Those who cherish religious faith ought to be heartsick that it is so often invoked not to advance compassion and understanding but rather to justify discrimination and even bigotry. This is doing serious harm to our religious traditions, particularly among the young.
The millennials are more detached from organized religion than any earlier cohort of young Americans since polling began: Roughly one-third reject formal religious affiliation. Many scholars -- notably Robert Putnam and David Campbell, whose American Grace is the definitive book on the United States' religious landscape -- attribute this to the hyper-politicization of faith on the right.
To young adults, Campbell and Putnam wrote in a 2012 article in Foreign Affairs, "'religion' means 'Republican,' 'intolerant,' and 'homophobic.' Since those traits do not represent their views, they do not see themselves -- or wish to be seen by their peers -- as religious."
Congratulations to the Arizona Legislature for doing such an excellent job at de-evangelization.
Contrast the choice of Commonweal to run this thoughtful and helpful op-ed piece by E.J. Dionne with Dennis Coday's baffling decision at National Catholic Reporter to feature in his "Morning Briefing" column this shoddy Christian Science Monitor piece, with the lead-in (by Coday), "Was vetoed Arizona bill misrepresented?"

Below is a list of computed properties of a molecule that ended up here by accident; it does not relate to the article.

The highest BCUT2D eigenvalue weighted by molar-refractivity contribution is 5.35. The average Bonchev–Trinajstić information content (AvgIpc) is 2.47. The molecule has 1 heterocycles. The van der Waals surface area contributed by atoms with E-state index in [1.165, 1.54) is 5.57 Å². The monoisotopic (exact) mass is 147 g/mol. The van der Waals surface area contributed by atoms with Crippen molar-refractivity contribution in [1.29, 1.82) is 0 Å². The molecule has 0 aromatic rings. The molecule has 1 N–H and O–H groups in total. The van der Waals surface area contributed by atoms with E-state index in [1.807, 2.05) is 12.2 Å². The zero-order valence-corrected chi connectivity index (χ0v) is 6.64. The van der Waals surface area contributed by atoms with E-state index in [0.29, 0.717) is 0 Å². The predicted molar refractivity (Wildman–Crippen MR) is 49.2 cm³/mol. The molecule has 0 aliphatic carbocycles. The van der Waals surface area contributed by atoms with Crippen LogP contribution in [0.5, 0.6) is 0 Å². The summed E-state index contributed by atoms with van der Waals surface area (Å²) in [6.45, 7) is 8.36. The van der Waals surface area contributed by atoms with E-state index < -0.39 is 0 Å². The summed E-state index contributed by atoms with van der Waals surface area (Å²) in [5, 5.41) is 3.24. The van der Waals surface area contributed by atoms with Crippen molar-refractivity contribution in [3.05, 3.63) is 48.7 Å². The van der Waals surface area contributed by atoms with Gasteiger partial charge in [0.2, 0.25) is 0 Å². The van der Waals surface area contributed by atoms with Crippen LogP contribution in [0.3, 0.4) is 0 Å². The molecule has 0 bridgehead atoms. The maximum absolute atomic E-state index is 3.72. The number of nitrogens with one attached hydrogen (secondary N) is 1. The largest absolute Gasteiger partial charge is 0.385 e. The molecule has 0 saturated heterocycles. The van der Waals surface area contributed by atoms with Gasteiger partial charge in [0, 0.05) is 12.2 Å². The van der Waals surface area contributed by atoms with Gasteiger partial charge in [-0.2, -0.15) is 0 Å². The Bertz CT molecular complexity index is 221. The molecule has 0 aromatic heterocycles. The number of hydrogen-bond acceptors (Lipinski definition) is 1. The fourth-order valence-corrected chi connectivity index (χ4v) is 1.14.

The Christian Science Monitor article promotes the views of a group of "11 Constitutional scholars" who, per the article, wrote Brewer to say that the religious freedom bill's critics had "egregiously misrepresented" the bill. Nine of these "Constitutional scholars" supported the bill. Two claimed to be uncertain about it.
And who are these "Constitutional scholars" who took it on themselves to inform Gov. Brewer that critics were misrepresenting the Arizona legislation? They include Mary Ann Glendon, former ambassador to the Vatican, who has attacked the Obama administration at every turn after her candidate, Romney, lost the last election, and who attacked Notre Dame University for inviting the president to deliver a commencement address.
Glendon has sullied her reputation by defending the disgraced founder of the Legion of Christ, Father Marcial Maciel, at whose university in Rome she has taught. She has acted as an advisor for the Legion. To the best of my knowledge, Glendon has never apologized for having defended Maciel, who molested generations of seminarians, fathered several children by different women and supported these children secretly with Legion funds, raped some of those children by their accounts, and was a drug addict.
Why does Dennis Coday allow people like Glendon to sum up the "Catholic" case about the Arizona "religious freedom" bill, as he points to an article that is a virtual advertisement for her views while he asks if the Arizona bill was misrepresented? Why does he feature that assessment of the Arizona legislation in his "Morning Briefing" column today, I wonder, and not E.J. Dionne's?
Call me disappointed.